Many in the disability advocacy community have probably already read or heard about the “The Boys in the Bunkhouse,” the New York Times’ moving account of men with intellectual disabilities kept isolated and working on an Iowa turkey-processing plant for decades, earning no more than $65 a month. An excerpt (but I really recommend you read the piece in its entirety):
The case against Henry's Turkey Service unfolded last April in a courtroom in Davenport, where the blond wood and recessed lighting clashed with descriptions of boarded windows and moldy mattresses. The men of Atalissa did not testify. Many others spoke in their stead, including Sue A. Gant, a nationally recognized expert in developmental disabilities who had gotten to know the men. Decades earlier, she had helped thousands of people living in New York's infamous Willowbrook State School to integrate into the community. In clinically precise language, Dr. Gant laid out the profound physical and mental harm done to each of the men. "The aggrieved workers could have enjoyed a good life," she testified. "Instead, they lost decades of healthy life experiences."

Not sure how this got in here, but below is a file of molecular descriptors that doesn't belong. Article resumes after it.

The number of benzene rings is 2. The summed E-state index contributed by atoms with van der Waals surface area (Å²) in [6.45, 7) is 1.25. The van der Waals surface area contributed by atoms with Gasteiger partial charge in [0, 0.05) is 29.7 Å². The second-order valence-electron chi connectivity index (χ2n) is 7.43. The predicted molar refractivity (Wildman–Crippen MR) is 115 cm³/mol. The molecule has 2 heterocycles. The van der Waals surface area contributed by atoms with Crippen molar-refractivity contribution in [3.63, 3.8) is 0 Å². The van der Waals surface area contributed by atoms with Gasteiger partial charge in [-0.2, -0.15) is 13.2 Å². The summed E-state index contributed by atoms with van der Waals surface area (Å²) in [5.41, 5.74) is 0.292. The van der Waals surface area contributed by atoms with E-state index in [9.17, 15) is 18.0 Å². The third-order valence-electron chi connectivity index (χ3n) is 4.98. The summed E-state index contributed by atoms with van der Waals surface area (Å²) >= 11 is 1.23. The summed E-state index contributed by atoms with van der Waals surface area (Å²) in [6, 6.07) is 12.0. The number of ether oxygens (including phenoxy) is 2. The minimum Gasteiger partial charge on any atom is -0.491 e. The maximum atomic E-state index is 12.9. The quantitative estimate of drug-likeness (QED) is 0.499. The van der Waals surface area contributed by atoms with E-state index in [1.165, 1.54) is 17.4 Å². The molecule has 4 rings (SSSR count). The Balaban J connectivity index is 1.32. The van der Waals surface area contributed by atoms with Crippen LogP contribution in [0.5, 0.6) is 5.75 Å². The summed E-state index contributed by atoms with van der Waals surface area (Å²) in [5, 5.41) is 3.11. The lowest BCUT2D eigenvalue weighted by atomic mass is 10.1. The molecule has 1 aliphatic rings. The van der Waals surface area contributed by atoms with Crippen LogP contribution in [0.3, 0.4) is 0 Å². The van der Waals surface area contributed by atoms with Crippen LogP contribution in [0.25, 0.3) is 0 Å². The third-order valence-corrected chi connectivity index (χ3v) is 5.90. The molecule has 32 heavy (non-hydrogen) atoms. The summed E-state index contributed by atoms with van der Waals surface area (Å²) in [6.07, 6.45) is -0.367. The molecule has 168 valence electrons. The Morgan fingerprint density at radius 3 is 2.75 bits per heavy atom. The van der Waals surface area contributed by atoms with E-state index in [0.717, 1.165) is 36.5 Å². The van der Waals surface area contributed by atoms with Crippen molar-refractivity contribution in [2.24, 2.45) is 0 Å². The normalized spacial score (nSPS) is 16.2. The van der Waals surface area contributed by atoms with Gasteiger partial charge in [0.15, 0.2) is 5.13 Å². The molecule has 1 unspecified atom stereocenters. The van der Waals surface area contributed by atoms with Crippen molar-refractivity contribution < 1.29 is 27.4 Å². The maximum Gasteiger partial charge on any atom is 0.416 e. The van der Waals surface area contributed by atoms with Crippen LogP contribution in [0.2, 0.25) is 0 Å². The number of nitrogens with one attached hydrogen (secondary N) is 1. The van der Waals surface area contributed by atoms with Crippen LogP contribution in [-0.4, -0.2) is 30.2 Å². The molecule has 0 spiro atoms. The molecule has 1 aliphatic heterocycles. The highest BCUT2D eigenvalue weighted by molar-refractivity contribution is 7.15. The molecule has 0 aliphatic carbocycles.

Legally, employers are allowed to pay subminimum wages to employees with physical or mental disabilities. The argument in favor of this practice is that without such an incentive, these employees would not be able to find work. But the Times piece notes that the U.S. Department of Justice has begun a crackdown on a “overreliance” on segregated workplaces, driven in part by the discovery of situations like those suffered by the Iowa men. A Justice Department investigation of a sheltered workshop in Rhode Island led to major changes in a school program for Providence,R.I., students with intellectual disabilities, which I wrote about in September.
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A version of this news article first appeared in the On Special Education blog.